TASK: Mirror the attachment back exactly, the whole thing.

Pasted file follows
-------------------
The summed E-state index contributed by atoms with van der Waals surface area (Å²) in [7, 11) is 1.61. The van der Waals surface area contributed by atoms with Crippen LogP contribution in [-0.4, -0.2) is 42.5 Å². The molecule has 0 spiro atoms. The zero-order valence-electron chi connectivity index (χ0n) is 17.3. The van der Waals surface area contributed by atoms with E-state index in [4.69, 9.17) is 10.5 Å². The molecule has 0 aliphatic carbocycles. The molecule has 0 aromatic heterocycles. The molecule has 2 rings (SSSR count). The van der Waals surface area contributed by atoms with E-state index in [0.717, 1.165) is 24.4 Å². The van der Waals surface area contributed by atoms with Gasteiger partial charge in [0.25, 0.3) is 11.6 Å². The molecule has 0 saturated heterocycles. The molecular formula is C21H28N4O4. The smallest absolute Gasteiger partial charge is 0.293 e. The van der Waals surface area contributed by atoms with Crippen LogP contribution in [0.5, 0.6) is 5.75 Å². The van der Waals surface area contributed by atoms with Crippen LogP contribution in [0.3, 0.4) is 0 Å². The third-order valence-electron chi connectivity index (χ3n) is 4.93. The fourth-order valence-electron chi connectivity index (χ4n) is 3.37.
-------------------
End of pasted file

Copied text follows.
The summed E-state index contributed by atoms with van der Waals surface area (Å²) in [7, 11) is 1.61. The van der Waals surface area contributed by atoms with Crippen LogP contribution in [-0.4, -0.2) is 42.5 Å². The molecule has 0 spiro atoms. The zero-order valence-electron chi connectivity index (χ0n) is 17.3. The van der Waals surface area contributed by atoms with E-state index in [4.69, 9.17) is 10.5 Å². The molecule has 0 aliphatic carbocycles. The molecule has 0 aromatic heterocycles. The molecule has 2 rings (SSSR count). The van der Waals surface area contributed by atoms with E-state index in [0.717, 1.165) is 24.4 Å². The van der Waals surface area contributed by atoms with Gasteiger partial charge in [0.25, 0.3) is 11.6 Å². The molecule has 0 saturated heterocycles. The molecular formula is C21H28N4O4. The smallest absolute Gasteiger partial charge is 0.293 e. The van der Waals surface area contributed by atoms with Crippen LogP contribution in [0.5, 0.6) is 5.75 Å². The van der Waals surface area contributed by atoms with Crippen LogP contribution in [0.3, 0.4) is 0 Å². The third-order valence-electron chi connectivity index (χ3n) is 4.93. The fourth-order valence-electron chi connectivity index (χ4n) is 3.37.